Welcome to the conversation!

Welcome to the conversation!

Harriet Beecher Stowe's (1811-1896) best-selling anti-slavery novel Uncle Tom's Cabin (1852), made her the most famous American woman of the 19th century and galvanized the abolition movement before the Civil War.

The Stowe Center is a 21st-century museum and program center using Stowe's story to inspire social justice and positive change.

The Salons at Stowe programs are a forum to connect the challenging issues (race, gender and class) that impelled Stowe to write and act with the contemporary face of those same issues. The Salon format is based on a robust level of audience participation, with the explicit goal of promoting civic engagement. Recent topics included: Teaching Acceptance; Is Prison the New Slavery; Traces of the Trade: A Story from the Deep North; Creativity and Change; Race, Gender and Politics Today; How to be an Advocate

This blog will expand the reach of these community conversations to the online audience. Add your posts and comments to keep the conversation going! Commit to action by clicking HERE to stay up to date on Salon and social justice news.

For updates on Stowe Center programs and events, sign up for our enews at http://harrietbeecherstowe.org/email.

Thursday, December 12, 2013

Piper Kerman event tonight is sold out!

Piper-Kerman-headshotWe are excited to announce a full house for tonight's conversation with Piper Kerman, activist and author of Orange is the New Black: My Year in a Women's Prison. Community Partners in Action, the Harriet Beecher Stowe Center and Mark Twain House & Museum will welcome Kerman to the Hartford Stage for a conversation facilitated by Maureen Price-Boreland, Executive Director of Community Partners in Action.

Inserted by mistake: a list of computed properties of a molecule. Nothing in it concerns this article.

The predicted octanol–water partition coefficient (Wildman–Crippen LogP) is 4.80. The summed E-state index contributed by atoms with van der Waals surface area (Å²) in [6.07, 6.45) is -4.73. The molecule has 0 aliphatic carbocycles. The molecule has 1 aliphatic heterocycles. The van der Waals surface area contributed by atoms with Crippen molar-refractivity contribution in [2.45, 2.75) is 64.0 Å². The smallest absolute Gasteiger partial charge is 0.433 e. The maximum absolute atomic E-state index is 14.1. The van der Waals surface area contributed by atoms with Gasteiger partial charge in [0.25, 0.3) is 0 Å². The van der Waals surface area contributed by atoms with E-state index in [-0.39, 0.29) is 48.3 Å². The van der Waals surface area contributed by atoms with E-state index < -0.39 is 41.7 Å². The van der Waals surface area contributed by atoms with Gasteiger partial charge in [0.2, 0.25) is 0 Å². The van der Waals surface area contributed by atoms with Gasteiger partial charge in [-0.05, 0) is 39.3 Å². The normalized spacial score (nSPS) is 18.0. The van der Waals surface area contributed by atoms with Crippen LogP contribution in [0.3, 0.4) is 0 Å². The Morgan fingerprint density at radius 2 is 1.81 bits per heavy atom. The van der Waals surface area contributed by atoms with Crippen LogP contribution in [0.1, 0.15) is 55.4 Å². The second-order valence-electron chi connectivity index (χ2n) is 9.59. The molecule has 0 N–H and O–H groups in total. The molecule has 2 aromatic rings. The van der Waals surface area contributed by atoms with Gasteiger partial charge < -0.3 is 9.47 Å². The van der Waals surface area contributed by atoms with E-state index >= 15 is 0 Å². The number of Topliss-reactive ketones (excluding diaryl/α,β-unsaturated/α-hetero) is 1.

Although tonight's event is sold out, you can learn more about Kerman, her experience, and the book at piperkerman.com. The hit series called Orange is the New Black, based on Piper's book, is available on Netflix.

This event is the culmination of the Stowe Center's year of programming around Emancipation and the topic of mass incarceration, which also included a program and big tent jubilee honoring 2013 Stowe Prize winner Michelle Alexander for her book The New Jim Crow: Mass Incarceration in the Age of Colorblindness, and several Salons. Explore our past blog posts for more information about mass incarceration, including Mass Incarceration: Segregation By Another Name and What About the Kids: Incarceration’s Forgotten Victims.

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